Horticulture is Therapy Mike MaddoxHorticulture Educator, Rock Co. UW-ExtensionDirector of Education, Rotary Botanical Gardens
Horticulture The art and science of growing fruits, vegetables, flowers, and ornamental plants
Benefits of Plants Environmental Economic Social / personal wellness
Benefits of Plants: Wellness Surgery Recovery Shorter post-operative stays Less use of potent drugs and better attitudes Roger Ulrich. Texas A &M. Studies on nature and medical recovery
The Neese Memorial Rooftop Garden, Beloit Hospital
Benefits of Plants: Wellness Lifestyle Recovery Attention fatigue restored Improved relationships and career coping Cimprich, B. 1992. Attentional Fatigue Following Breast Cancer Surgery. Research in Nursing and Health 15, 199-207
Blackhawk Technical College, Janesville
University of Wisconsin- Rock County, Janesville
Boerner Botanical Gardens, Hales Corners
Benefits of Plants: Wellness In laboratory research, visual exposure to settings with trees has produced significant recovery from stress within five minutes, as indicated by changes in blood pressure and muscle tension. Dr. Roger S. Ulrich Texas A&M University
Marathon County roadside views, Wisconsin
Horticultural Therapy Horticultural therapy (HT) is not only an emerging profession, it is a time-proven practice. The therapeutic benefits of peaceful garden environments have been understood since ancient times. In the 19th century, Dr. Benjamin Rush, a signer of the Declaration of Independence and considered to be the "Father of American Psychiatry," reported that garden settings held curative effects for people with mental illness. Rehabilitative care of hospitalized war veterans in the 1940’s and 1950’s greatly expanded the practice of HT. Today, HT is recognized as a practical and viable treatment with wide-ranging benefits for people in therapeutic, vocational, and wellness programs. American Horticulture Therapy Association
Horticultural Therapy The use of plants by a trained professional as a medically prescribed procedure through which certain clinically defined goals of a client may be met. American Horticultural Therapy Association http://www.ahta.org/ Active process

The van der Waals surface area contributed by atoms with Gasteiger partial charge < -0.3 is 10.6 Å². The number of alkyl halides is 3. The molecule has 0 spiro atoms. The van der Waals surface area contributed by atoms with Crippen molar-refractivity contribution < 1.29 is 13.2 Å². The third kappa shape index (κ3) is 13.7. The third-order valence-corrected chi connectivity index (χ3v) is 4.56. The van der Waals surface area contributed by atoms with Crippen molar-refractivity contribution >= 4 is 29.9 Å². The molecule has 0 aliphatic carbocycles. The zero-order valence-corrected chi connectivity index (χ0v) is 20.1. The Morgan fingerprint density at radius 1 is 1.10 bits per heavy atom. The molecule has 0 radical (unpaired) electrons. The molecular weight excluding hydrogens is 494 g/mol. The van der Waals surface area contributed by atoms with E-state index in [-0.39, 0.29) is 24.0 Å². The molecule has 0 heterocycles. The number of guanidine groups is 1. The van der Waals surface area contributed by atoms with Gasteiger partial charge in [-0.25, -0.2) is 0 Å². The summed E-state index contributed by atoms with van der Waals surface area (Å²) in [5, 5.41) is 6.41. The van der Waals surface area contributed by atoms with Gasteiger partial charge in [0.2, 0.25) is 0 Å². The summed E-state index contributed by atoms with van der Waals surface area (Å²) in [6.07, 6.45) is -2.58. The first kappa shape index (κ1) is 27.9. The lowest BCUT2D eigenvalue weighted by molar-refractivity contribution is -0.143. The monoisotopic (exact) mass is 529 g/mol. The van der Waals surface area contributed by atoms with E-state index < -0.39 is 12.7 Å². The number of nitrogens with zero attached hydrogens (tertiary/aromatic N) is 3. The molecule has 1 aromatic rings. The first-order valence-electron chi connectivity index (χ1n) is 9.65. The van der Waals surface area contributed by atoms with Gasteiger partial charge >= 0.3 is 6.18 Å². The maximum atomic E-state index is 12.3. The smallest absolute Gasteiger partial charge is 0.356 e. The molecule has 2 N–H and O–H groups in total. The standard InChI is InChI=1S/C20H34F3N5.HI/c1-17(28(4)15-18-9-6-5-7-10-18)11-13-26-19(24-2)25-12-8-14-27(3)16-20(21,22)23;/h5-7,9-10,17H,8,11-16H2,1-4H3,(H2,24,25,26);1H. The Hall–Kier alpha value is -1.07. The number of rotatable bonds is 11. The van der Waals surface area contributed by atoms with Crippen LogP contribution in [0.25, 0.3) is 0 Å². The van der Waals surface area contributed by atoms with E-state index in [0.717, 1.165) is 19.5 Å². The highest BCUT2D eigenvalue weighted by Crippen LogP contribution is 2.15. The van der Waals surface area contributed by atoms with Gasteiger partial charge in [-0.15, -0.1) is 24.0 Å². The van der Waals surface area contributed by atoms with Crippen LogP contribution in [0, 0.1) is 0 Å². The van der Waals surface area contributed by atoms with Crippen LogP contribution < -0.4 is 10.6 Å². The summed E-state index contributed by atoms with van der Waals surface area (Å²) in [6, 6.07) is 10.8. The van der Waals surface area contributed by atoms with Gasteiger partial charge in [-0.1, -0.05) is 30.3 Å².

Fine and Gross Motor Skills
Therapeutic Horticulture The process by which individuals may develop well-being using plants and horticulture No professional training required! Active or passive process
Therapeutic Horticulture Plants and the individual Measurable physiological effects Heart rate Blood pressure Brain waves Measurable psychological effects Stress Mood
Therapeutic Horticulture Restorative Environments Recovery from mental fatigue Recovery from stress “Healing Gardens”
Therapeutic Horticulture Viewing landscapes Hospital Dorm room Prison / jail Nursing home Office Increase Tolerance to pain Attentiveness Reaction times Decrease Hospital time Stress Violence Health complaints
Therapeutic Horticulture Residential Gardens Creativity Relaxation Exercise Social interaction Personal satisfaction Peacefulness Leisure-time activity
Therapeutic Horticulture Community Gardens Provide green space for neighborhood Opportunities for social interaction Improved quality of life Fresh, better tasting foods Enjoyment of nature
Therapeutic Horticulture Nearby-by nature Increased Property values Residential neighborhood satisfaction Life satisfaction Tourism Social interaction Decreased Crime
Therapeutic Horticulture Healing landscapes Found in treatment settings A space to look out at A space for passive or quasi-passive activities Can be used by patients, visitors, and staff Have therapeutic effects Not for organized treatment
Initial Program Ideas Teach gardening to jail inmates MGV selected and hired to be garden educators Nutrition education segment added later In response to need to feed participants Utilize harvest in kitchen to offset meal preparation costs County went to caterer that year; produce not wanted by subcontractor
What Really Happened Program evolved into reinforcing life-skills development taught in RECAP. Communication, following directions, team work, responsibility, success, etc. Preparation for vocational placement. Outside of green industry Diversionary activity for when released. Reduce recidivism Produce donated to area food pantries (80%) and other county institutions (20%)
Results Over 20,000lbs has been donated
Impact "Getting out of unit and away from same four walls - keeps my mind occupied and not think of bad stuff." Steven. “My wife and kids go to Echo [food pantry]. Even though I’m in here, I still feel like I’m providing for them.” Chip.
Impact “I need to be a good role model for my kids… I like that the garden gives back to the community…” Chris. “I already know how to rototill… it’s now learning how to work with others.” Gary.
Impact “… vegetable soup really ain’t all that bad! I did not pick anything out of it and I ate it all. I would NEVER even try it had I been on the outside.” Tammy. “There was noticeable improvement in attitude after the inmates ate the vegetable soup for lunch in the unit.” Lyle Yaun, RECAP Community Service Coordinator.
Impact “…before this, my idea of cooking was going through the drive thru at McDonalds." John. “…I never knew where food came from. When I get out, I want to go to culinary school at [the tech-college]." Ebert.
Impact "I learned how to enjoy life's simple pleasures." Carlos. “…I never had a garden before but would like to have one now that I know more.” Carl.